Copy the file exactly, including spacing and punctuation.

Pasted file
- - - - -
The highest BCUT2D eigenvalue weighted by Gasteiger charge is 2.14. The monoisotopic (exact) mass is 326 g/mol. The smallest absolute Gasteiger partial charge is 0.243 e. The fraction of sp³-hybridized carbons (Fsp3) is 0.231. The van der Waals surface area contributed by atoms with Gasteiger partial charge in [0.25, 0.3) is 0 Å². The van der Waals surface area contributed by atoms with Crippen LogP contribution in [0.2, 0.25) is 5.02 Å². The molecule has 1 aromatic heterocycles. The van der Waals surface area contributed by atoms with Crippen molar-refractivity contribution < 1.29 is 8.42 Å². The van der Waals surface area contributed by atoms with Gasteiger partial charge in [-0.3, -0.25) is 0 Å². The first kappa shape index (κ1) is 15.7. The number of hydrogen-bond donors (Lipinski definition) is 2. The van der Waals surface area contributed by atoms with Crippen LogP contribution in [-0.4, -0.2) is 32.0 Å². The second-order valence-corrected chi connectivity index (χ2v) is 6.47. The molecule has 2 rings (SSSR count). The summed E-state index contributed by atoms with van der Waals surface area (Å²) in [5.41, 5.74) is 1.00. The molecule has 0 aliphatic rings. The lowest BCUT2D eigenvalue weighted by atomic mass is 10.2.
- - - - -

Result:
The highest BCUT2D eigenvalue weighted by Gasteiger charge is 2.14. The monoisotopic (exact) mass is 326 g/mol. The smallest absolute Gasteiger partial charge is 0.243 e. The fraction of sp³-hybridized carbons (Fsp3) is 0.231. The van der Waals surface area contributed by atoms with Gasteiger partial charge in [0.25, 0.3) is 0 Å². The van der Waals surface area contributed by atoms with Crippen LogP contribution in [0.2, 0.25) is 5.02 Å². The molecule has 1 aromatic heterocycles. The van der Waals surface area contributed by atoms with Crippen molar-refractivity contribution < 1.29 is 8.42 Å². The van der Waals surface area contributed by atoms with Gasteiger partial charge in [-0.3, -0.25) is 0 Å². The first kappa shape index (κ1) is 15.7. The number of hydrogen-bond donors (Lipinski definition) is 2. The van der Waals surface area contributed by atoms with Crippen LogP contribution in [-0.4, -0.2) is 32.0 Å². The second-order valence-corrected chi connectivity index (χ2v) is 6.47. The molecule has 2 rings (SSSR count). The summed E-state index contributed by atoms with van der Waals surface area (Å²) in [5.41, 5.74) is 1.00. The molecule has 0 aliphatic rings. The lowest BCUT2D eigenvalue weighted by atomic mass is 10.2.